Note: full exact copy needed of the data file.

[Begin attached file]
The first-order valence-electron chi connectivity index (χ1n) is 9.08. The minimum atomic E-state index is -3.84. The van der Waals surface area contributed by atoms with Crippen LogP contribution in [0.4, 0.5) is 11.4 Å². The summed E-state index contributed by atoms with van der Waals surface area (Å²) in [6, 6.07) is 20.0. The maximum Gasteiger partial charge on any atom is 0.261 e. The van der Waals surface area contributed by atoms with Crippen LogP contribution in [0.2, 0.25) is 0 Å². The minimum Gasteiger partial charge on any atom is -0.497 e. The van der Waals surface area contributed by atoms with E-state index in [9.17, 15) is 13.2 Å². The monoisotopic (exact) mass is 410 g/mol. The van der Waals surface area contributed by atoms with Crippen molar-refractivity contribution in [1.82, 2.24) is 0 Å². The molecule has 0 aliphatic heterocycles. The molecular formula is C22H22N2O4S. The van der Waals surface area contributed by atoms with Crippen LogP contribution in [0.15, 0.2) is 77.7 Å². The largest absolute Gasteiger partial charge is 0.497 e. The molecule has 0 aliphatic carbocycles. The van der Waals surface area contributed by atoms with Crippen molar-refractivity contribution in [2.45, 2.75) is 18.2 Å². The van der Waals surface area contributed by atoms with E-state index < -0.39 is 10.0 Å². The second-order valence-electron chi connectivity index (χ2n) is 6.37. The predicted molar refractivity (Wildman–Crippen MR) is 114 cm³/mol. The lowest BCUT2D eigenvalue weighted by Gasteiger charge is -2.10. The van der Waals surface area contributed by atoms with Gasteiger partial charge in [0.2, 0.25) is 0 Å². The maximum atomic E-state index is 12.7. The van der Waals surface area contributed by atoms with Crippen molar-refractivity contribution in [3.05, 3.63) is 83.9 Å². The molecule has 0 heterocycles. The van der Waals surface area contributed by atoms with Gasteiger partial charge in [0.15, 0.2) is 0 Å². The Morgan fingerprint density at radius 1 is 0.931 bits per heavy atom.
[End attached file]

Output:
The first-order valence-electron chi connectivity index (χ1n) is 9.08. The minimum atomic E-state index is -3.84. The van der Waals surface area contributed by atoms with Crippen LogP contribution in [0.4, 0.5) is 11.4 Å². The summed E-state index contributed by atoms with van der Waals surface area (Å²) in [6, 6.07) is 20.0. The maximum Gasteiger partial charge on any atom is 0.261 e. The van der Waals surface area contributed by atoms with Crippen LogP contribution in [0.2, 0.25) is 0 Å². The minimum Gasteiger partial charge on any atom is -0.497 e. The van der Waals surface area contributed by atoms with E-state index in [9.17, 15) is 13.2 Å². The monoisotopic (exact) mass is 410 g/mol. The van der Waals surface area contributed by atoms with Crippen molar-refractivity contribution in [1.82, 2.24) is 0 Å². The molecule has 0 aliphatic heterocycles. The molecular formula is C22H22N2O4S. The van der Waals surface area contributed by atoms with Crippen LogP contribution in [0.15, 0.2) is 77.7 Å². The largest absolute Gasteiger partial charge is 0.497 e. The molecule has 0 aliphatic carbocycles. The van der Waals surface area contributed by atoms with Crippen molar-refractivity contribution in [2.45, 2.75) is 18.2 Å². The van der Waals surface area contributed by atoms with E-state index < -0.39 is 10.0 Å². The second-order valence-electron chi connectivity index (χ2n) is 6.37. The predicted molar refractivity (Wildman–Crippen MR) is 114 cm³/mol. The lowest BCUT2D eigenvalue weighted by Gasteiger charge is -2.10. The van der Waals surface area contributed by atoms with Gasteiger partial charge in [0.2, 0.25) is 0 Å². The maximum atomic E-state index is 12.7. The van der Waals surface area contributed by atoms with Crippen molar-refractivity contribution in [3.05, 3.63) is 83.9 Å². The molecule has 0 heterocycles. The van der Waals surface area contributed by atoms with Gasteiger partial charge in [0.15, 0.2) is 0 Å². The Morgan fingerprint density at radius 1 is 0.931 bits per heavy atom.